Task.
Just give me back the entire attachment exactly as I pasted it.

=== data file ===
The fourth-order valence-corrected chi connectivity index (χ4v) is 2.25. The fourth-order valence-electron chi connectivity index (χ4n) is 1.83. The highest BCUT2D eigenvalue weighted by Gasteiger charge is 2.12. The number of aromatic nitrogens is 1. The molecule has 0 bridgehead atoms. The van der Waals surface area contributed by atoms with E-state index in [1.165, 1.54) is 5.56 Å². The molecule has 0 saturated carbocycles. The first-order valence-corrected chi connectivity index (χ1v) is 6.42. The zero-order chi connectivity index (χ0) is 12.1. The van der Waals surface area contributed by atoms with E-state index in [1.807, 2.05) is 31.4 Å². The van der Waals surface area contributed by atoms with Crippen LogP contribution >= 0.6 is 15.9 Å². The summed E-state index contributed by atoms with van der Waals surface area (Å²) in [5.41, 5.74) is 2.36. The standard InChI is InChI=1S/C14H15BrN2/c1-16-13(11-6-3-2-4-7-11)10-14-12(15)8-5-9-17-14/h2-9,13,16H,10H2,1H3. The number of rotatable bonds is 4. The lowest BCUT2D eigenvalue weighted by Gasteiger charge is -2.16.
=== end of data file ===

The fourth-order valence-corrected chi connectivity index (χ4v) is 2.25. The fourth-order valence-electron chi connectivity index (χ4n) is 1.83. The highest BCUT2D eigenvalue weighted by Gasteiger charge is 2.12. The number of aromatic nitrogens is 1. The molecule has 0 bridgehead atoms. The van der Waals surface area contributed by atoms with E-state index in [1.165, 1.54) is 5.56 Å². The molecule has 0 saturated carbocycles. The first-order valence-corrected chi connectivity index (χ1v) is 6.42. The zero-order chi connectivity index (χ0) is 12.1. The van der Waals surface area contributed by atoms with E-state index in [1.807, 2.05) is 31.4 Å². The van der Waals surface area contributed by atoms with Crippen LogP contribution >= 0.6 is 15.9 Å². The summed E-state index contributed by atoms with van der Waals surface area (Å²) in [5.41, 5.74) is 2.36. The standard InChI is InChI=1S/C14H15BrN2/c1-16-13(11-6-3-2-4-7-11)10-14-12(15)8-5-9-17-14/h2-9,13,16H,10H2,1H3. The number of rotatable bonds is 4. The lowest BCUT2D eigenvalue weighted by Gasteiger charge is -2.16.